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Cardiac disease is a frequent cause of morbidity and mortality during pregnancy.1,2 In the past, mitral stenosis because of rheumatic heart disease was the most common cause of cardiac disease associated with pregnancy; however, two registries indicate that congenital heart disease is the most prevalent form of heart disease complicating pregnancy.3,4 Notably, mitral stenosis and congenital heart disease are associated with the development of pulmonary vascular disease. However, congenital heart disease associated with pulmonary hypertension and idiopathic pulmonary arterial hypertension (PAH) are significant causes of morbidity and mortality in the parturient with case series indicating a 30% to 56% maternal and 9.5% fetal mortality.2,5 PAH affects young women, and advances in therapies have allowed women with PAH to survive to childbearing years thereby resulting in a greater number of parturients with this disease process.6 Yet, consensus guidelines recommend that women with pulmonary hypertension, who are of child bearing potential, use effective contraception to avoid pregnancy and in the event of pregnancy, early termination is advised.7 Although these recommendations are medically justifiable, some patients become pregnant against medical advice or consider pregnancy termination as morally objectionable.8,9,10 Hence, prenatal counseling concerning contraception and management during and after pregnancy are important issues in this group. This chapter will focus on management of PAH during and after pregnancy in the current era of PAH-specific therapies.

Pulmonary hypertension, defined as mean pulmonary artery pressure ≥25 mmHg, extends to include PAH, pulmonary venous hypertension characterized by left ventricular systolic or diastolic dysfunction and valvular heart disease (mitral or aortic), chronic lung disease and/or hypoxia characterized by chronic obstructive pulmonary disease, cystic fibrosis, interstitial lung disease, sleep disordered breathing, and chronic thromboembolic pulmonary hypertension11 (Table 11-1). PAH is a rare, progressive disease characterized by an elevated pulmonary vascular resistance often leading to right ventricular failure and death if untreated. The consensus definition for PAH, based on hemodynamics, is a mean pulmonary artery pressure ≥25 mmHg and pulmonary capillary wedge pressure ≤15 mmHg.12 Furthermore, the histopathologic features of PAH are represented as a chronic vascular condition primarily affecting small pulmonary arteries with characteristic features that include arteriole muscular hypertrophy, intimal hyperplasia, and plexiform lesions.13 Thus, PAH encompasses hemodynamic and histopathologic features of a group of conditions that include idiopathic PAH (formerly termed primary pulmonary hypertension) and pulmonary hypertension associated with congenital heart disease, connective tissue disorders, portal hypertension, human immunodeficiency virus (HIV) infection, medications (fenfluramine), and illicit drugs (methamphetamine) (Table 11-1).11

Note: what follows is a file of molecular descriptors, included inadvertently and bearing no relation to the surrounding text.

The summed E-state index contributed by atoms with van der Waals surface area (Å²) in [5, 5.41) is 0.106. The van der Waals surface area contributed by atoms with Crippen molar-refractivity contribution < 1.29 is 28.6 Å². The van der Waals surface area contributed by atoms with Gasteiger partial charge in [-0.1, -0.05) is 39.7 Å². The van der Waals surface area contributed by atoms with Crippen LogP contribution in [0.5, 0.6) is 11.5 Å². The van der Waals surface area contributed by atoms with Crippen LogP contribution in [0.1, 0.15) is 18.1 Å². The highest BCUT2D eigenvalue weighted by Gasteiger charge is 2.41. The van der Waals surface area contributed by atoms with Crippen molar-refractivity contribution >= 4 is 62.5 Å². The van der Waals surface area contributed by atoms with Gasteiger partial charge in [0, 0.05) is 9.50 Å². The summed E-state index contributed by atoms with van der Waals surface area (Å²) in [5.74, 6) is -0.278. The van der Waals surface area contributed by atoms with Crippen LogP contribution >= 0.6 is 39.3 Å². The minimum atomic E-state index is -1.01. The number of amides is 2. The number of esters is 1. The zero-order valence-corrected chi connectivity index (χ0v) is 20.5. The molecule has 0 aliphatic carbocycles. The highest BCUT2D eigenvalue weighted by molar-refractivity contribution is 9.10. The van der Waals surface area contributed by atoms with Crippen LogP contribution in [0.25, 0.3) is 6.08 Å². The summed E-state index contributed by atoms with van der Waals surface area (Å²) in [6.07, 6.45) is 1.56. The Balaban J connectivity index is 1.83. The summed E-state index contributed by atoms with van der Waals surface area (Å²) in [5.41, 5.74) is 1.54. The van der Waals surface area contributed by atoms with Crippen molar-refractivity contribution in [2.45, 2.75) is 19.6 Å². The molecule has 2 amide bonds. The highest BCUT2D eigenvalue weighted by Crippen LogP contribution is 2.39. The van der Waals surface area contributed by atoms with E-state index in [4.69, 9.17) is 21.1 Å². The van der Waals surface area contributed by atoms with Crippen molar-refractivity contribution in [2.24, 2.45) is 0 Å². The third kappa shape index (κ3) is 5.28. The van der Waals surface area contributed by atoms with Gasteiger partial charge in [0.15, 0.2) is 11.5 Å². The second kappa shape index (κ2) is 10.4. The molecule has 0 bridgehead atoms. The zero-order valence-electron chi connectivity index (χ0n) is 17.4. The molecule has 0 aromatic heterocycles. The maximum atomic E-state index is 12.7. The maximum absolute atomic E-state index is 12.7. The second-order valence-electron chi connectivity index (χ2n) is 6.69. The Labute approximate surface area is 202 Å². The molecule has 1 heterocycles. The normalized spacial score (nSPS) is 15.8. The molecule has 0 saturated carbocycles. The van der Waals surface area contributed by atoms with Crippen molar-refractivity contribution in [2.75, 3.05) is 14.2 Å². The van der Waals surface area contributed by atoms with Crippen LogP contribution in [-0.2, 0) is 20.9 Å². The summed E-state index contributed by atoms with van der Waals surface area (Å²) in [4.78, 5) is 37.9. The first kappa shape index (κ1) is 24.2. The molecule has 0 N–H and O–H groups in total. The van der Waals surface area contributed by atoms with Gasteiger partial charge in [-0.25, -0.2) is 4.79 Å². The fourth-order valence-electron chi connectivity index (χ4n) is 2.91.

TABLE 11-1Classification of Pulmonary Hypertension

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